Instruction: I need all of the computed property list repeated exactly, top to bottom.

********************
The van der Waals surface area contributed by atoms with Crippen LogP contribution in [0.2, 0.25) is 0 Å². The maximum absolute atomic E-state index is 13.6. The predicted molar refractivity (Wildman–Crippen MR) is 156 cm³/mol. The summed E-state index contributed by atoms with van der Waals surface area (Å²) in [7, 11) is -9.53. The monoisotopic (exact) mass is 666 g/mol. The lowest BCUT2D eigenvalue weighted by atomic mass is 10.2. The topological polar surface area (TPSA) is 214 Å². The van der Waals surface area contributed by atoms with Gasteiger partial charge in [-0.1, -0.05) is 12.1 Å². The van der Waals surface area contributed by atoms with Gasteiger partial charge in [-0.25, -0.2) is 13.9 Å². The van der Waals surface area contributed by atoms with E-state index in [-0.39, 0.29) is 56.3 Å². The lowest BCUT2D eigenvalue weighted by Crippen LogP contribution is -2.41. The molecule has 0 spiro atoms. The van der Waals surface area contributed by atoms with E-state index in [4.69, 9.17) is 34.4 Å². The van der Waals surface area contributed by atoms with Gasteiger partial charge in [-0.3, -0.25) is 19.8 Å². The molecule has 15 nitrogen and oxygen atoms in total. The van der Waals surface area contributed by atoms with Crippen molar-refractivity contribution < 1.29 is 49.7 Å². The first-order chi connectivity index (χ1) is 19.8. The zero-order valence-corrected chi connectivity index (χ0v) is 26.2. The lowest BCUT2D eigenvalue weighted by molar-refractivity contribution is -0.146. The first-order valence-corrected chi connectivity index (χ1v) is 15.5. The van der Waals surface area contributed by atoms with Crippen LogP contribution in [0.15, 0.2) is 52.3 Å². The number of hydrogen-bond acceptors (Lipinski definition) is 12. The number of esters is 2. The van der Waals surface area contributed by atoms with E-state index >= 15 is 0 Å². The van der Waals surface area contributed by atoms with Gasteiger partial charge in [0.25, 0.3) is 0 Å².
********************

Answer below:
The van der Waals surface area contributed by atoms with Crippen LogP contribution in [0.2, 0.25) is 0 Å². The maximum absolute atomic E-state index is 13.6. The predicted molar refractivity (Wildman–Crippen MR) is 156 cm³/mol. The summed E-state index contributed by atoms with van der Waals surface area (Å²) in [7, 11) is -9.53. The monoisotopic (exact) mass is 666 g/mol. The lowest BCUT2D eigenvalue weighted by atomic mass is 10.2. The topological polar surface area (TPSA) is 214 Å². The van der Waals surface area contributed by atoms with Gasteiger partial charge in [-0.1, -0.05) is 12.1 Å². The van der Waals surface area contributed by atoms with Gasteiger partial charge in [-0.25, -0.2) is 13.9 Å². The van der Waals surface area contributed by atoms with E-state index in [-0.39, 0.29) is 56.3 Å². The lowest BCUT2D eigenvalue weighted by Crippen LogP contribution is -2.41. The molecule has 0 spiro atoms. The van der Waals surface area contributed by atoms with E-state index in [4.69, 9.17) is 34.4 Å². The van der Waals surface area contributed by atoms with Gasteiger partial charge in [-0.3, -0.25) is 19.8 Å². The molecule has 15 nitrogen and oxygen atoms in total. The van der Waals surface area contributed by atoms with Crippen molar-refractivity contribution < 1.29 is 49.7 Å². The first-order chi connectivity index (χ1) is 19.8. The zero-order valence-corrected chi connectivity index (χ0v) is 26.2. The lowest BCUT2D eigenvalue weighted by molar-refractivity contribution is -0.146. The first-order valence-corrected chi connectivity index (χ1v) is 15.5. The van der Waals surface area contributed by atoms with Crippen LogP contribution in [0.15, 0.2) is 52.3 Å². The number of hydrogen-bond acceptors (Lipinski definition) is 12. The number of esters is 2. The van der Waals surface area contributed by atoms with E-state index >= 15 is 0 Å². The van der Waals surface area contributed by atoms with Gasteiger partial charge in [0.25, 0.3) is 0 Å².